Tuesday, October 26, 2010

17th c Pair of Bodies Progress!!

I have been progressing nicely on this pair of bodies. I am making every effort to be as period correct as possible, and in nearly every minute of stitching, I keep thinking to myself, its really no wonder why men were the staymakers! One really does need a lot of strength in their hands~ I have overly strong hands, and mine are really feeling this every step of the way. Got the back boning channels stitched, and decided to only make 3 on each side of the back opening~ Dorthea's had 4, but this is a scaled down version, and I just didn't like the bulky look of 4 channels. The wide one next to the opening is for the lacing holes.

So next step, once all the channels are stitched, is to fill with your boning material. Whalebone, splints and bents(type of stiff grass) were all used in the 17th c as boning/ stiffening materials. I have plenty of whalebone, and I really would have liked to have used it, but its so darn brittle, it just cannot be cut. Perhaps it wasn't like that 200 years ago when it was harvested, but it sure is now, so I will save that for something with 1/4" channels, something I wont have to cut it down for. A person could also use hemp or jute twine to bone their channels as well, I have used both in later period corsets and it works wonderfully....but I wanted a really rigid, period correct look, so I am using bamboo for Marguarite's bodies. Above I have already cut a hardwood center busk, and bones the 3 channels each side of it. I used the pliers to nip the ends off right at the edge of the material. I was going to work from the center out, like I normally do, but since I had to still stitch the lower edges of the boning channels going up the side of the front panel, and I needed to actually be able to get my hand around the material to stitch it, I switched and did the side sections next.

This really worked out well, and I stitched the channels as I filled them, so the little pieces wouldn't slip out. I used bamboo BBQ skewers, and split them with my x~acto knife to the right thickness, then whittled the edges until they were the perfect fit for the channels. On the side pieces, I cut them to the exact angles top and bottom, then slipped them in, and stitched the baseline below them. Here is a hint when using any type wood material for your boning. Trust me, this will save you much time and effort! Before you fill the channel, first pre-fit or stretch it with something smooth~ I used a metal rod that was the exact size of my channels. Insert the metal rod all the way up to the tip of the channel...and it wont be easy! You will have to wiggle and jiggle it to separate the 2 layers of lining from each other....twisting is actually best, I found. This acts like a glove stretcher, and once you pull it out and insert your boning material, it will slip right in like butter.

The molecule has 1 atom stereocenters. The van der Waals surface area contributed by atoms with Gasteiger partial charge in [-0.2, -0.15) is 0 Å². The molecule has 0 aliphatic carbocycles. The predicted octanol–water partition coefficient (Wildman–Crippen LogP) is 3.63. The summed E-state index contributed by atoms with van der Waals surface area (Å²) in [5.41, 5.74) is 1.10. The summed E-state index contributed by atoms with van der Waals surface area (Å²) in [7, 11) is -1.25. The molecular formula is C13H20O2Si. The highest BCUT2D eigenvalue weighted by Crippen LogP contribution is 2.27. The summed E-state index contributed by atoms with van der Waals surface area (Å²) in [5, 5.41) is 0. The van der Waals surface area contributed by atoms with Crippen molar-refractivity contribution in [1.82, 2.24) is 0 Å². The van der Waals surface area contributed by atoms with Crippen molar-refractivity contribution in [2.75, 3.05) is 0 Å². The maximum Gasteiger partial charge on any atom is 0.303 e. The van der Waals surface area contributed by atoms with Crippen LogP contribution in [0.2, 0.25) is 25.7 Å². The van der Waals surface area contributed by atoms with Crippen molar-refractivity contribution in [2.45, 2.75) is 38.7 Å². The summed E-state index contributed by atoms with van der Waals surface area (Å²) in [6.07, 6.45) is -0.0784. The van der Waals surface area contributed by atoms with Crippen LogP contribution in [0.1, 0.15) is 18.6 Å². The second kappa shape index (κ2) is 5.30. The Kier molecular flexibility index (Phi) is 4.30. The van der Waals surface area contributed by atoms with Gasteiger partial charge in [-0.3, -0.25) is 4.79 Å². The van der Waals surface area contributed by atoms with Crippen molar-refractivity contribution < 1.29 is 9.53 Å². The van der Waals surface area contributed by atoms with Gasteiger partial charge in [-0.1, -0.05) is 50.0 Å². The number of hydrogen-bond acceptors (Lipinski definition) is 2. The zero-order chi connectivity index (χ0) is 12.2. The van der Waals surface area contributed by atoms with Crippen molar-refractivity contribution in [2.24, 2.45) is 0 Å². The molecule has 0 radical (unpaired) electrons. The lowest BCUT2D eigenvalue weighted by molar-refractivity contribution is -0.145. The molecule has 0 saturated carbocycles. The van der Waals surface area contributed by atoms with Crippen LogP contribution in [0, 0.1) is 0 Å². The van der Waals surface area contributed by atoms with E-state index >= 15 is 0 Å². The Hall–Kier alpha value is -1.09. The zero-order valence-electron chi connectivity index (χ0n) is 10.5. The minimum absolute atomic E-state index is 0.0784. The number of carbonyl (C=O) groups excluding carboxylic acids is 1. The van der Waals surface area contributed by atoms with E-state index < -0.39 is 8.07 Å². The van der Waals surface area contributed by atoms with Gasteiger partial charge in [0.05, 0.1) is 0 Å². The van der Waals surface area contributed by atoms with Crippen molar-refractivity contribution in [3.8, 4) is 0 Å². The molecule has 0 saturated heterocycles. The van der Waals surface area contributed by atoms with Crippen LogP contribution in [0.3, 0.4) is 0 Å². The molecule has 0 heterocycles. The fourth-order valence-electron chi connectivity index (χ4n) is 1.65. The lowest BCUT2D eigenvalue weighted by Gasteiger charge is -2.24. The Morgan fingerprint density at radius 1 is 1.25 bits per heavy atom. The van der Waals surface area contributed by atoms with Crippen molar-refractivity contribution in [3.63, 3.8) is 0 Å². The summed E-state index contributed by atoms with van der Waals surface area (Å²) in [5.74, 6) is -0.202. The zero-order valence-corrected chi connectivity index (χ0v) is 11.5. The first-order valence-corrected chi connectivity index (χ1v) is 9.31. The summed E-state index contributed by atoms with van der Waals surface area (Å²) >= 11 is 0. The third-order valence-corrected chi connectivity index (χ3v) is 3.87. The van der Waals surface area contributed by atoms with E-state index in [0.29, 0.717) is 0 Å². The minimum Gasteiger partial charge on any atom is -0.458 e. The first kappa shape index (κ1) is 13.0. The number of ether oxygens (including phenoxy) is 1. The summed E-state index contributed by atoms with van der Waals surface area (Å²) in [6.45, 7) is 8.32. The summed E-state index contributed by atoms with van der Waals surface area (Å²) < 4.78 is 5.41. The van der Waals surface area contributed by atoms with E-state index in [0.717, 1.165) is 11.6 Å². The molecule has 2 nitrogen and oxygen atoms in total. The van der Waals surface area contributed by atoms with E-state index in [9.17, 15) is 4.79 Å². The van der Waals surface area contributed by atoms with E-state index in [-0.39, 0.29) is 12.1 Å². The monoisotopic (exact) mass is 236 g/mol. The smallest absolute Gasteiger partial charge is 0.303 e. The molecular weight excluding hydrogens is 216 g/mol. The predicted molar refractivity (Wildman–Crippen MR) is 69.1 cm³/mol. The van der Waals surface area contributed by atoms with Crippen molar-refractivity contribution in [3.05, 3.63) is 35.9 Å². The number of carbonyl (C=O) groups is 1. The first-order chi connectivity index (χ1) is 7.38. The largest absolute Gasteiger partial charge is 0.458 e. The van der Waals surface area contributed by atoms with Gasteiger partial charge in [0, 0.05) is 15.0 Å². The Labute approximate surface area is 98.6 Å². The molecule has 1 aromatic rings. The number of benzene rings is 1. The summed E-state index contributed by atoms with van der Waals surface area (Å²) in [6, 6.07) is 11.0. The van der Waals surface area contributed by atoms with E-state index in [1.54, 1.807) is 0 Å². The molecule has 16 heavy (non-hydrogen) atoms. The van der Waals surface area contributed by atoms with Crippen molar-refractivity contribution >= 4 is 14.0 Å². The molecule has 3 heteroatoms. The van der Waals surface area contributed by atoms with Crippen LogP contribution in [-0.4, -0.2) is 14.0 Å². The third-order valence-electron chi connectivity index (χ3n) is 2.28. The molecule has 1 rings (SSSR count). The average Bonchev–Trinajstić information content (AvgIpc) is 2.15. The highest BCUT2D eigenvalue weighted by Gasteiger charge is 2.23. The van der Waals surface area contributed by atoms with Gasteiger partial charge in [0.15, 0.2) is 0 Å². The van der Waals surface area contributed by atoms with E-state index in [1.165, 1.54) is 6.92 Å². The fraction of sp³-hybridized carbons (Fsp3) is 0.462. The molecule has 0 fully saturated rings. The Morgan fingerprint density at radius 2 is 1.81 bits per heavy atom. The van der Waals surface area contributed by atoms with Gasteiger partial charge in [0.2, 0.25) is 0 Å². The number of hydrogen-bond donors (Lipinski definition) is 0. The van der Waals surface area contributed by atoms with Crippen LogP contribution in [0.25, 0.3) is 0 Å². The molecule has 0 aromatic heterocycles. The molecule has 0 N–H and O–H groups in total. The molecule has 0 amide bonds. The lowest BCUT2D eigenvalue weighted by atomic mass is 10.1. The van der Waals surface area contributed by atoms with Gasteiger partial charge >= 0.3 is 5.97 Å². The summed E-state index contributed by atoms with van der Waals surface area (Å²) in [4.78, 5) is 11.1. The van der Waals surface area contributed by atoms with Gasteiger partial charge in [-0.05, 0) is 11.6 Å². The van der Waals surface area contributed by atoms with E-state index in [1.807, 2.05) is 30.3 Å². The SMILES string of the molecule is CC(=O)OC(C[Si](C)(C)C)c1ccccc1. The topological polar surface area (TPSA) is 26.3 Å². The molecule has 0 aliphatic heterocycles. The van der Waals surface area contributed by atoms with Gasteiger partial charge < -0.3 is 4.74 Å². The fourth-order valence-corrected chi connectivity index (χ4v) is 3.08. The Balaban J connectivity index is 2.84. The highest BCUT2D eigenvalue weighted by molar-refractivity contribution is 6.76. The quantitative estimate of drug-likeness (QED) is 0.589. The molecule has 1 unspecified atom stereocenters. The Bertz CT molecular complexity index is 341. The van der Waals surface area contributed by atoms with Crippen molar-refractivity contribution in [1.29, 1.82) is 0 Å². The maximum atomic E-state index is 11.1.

This is the main reason why, if you are using a fragile fabric like silk or velvet for the outer layer, you want to have a backing fabric for it, so your boning doesn't pierce it, or grab a thread and make a run or hole. The boning is placed between the 2 linings, not up against the outer fabric. See my rubber gloves~ I am forever changed and love sewing with them on~ they help my sewing hand grasp the needle easily, and I wore one on my other hand while doing the boning, to help grab the bodies better, and they also kept any dirt and oil on my hand from getting ground into the fabric. One really has to get physical when boning a corset like this. I wont lie, there was some swearing involved......

Here is the above bamboo stitched into its channel. If you have angled channels, it really does make a huge difference to take the time and cut the angles in the boning material as well, so the entire channel is filled. If you leave the top and bottom of the boning straight across, it will look "hokey"....this is why I don't like to use steel boning, because it is so hard to cut.

Front panel fully boned~ woo hoo!

Trim the boning right to the edge, the binding will cover this, and keep them from popping out.

Inside. Next step is to stitch the lacing holes at the back opening~ don't fill the back boning channels yet~ it is easier to needle the eyelet holes first, then add the stiffness last.

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